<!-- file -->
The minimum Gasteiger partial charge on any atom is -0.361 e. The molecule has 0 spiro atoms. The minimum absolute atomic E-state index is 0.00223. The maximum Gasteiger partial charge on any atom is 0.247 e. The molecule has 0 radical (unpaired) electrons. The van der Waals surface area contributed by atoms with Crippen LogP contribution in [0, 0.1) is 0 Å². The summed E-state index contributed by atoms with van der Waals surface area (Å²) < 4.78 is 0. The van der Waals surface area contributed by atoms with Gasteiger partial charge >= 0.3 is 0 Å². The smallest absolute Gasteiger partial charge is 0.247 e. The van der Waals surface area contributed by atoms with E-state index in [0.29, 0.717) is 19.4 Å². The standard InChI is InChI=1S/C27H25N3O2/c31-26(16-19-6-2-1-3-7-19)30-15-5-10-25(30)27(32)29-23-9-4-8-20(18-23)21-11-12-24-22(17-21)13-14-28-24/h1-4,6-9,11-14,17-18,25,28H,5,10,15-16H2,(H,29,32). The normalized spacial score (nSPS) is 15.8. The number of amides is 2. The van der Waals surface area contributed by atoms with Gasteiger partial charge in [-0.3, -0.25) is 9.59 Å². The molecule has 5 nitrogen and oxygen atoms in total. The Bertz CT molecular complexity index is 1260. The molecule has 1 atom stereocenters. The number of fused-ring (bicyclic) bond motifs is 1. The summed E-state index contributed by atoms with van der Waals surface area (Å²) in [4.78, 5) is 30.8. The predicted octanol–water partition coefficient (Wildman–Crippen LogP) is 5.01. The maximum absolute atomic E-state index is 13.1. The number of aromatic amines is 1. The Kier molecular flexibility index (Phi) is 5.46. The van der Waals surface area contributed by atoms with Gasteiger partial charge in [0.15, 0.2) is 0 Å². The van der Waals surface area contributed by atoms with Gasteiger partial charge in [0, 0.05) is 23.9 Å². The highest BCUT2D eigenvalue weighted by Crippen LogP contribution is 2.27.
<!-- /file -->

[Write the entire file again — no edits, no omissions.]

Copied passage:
The minimum Gasteiger partial charge on any atom is -0.361 e. The molecule has 0 spiro atoms. The minimum absolute atomic E-state index is 0.00223. The maximum Gasteiger partial charge on any atom is 0.247 e. The molecule has 0 radical (unpaired) electrons. The van der Waals surface area contributed by atoms with Crippen LogP contribution in [0, 0.1) is 0 Å². The summed E-state index contributed by atoms with van der Waals surface area (Å²) < 4.78 is 0. The van der Waals surface area contributed by atoms with Gasteiger partial charge >= 0.3 is 0 Å². The smallest absolute Gasteiger partial charge is 0.247 e. The van der Waals surface area contributed by atoms with E-state index in [0.29, 0.717) is 19.4 Å². The standard InChI is InChI=1S/C27H25N3O2/c31-26(16-19-6-2-1-3-7-19)30-15-5-10-25(30)27(32)29-23-9-4-8-20(18-23)21-11-12-24-22(17-21)13-14-28-24/h1-4,6-9,11-14,17-18,25,28H,5,10,15-16H2,(H,29,32). The normalized spacial score (nSPS) is 15.8. The number of amides is 2. The van der Waals surface area contributed by atoms with Gasteiger partial charge in [-0.3, -0.25) is 9.59 Å². The molecule has 5 nitrogen and oxygen atoms in total. The Bertz CT molecular complexity index is 1260. The molecule has 1 atom stereocenters. The number of fused-ring (bicyclic) bond motifs is 1. The summed E-state index contributed by atoms with van der Waals surface area (Å²) in [4.78, 5) is 30.8. The predicted octanol–water partition coefficient (Wildman–Crippen LogP) is 5.01. The maximum absolute atomic E-state index is 13.1. The number of aromatic amines is 1. The Kier molecular flexibility index (Phi) is 5.46. The van der Waals surface area contributed by atoms with Gasteiger partial charge in [0.15, 0.2) is 0 Å². The van der Waals surface area contributed by atoms with Gasteiger partial charge in [0, 0.05) is 23.9 Å². The highest BCUT2D eigenvalue weighted by Crippen LogP contribution is 2.27.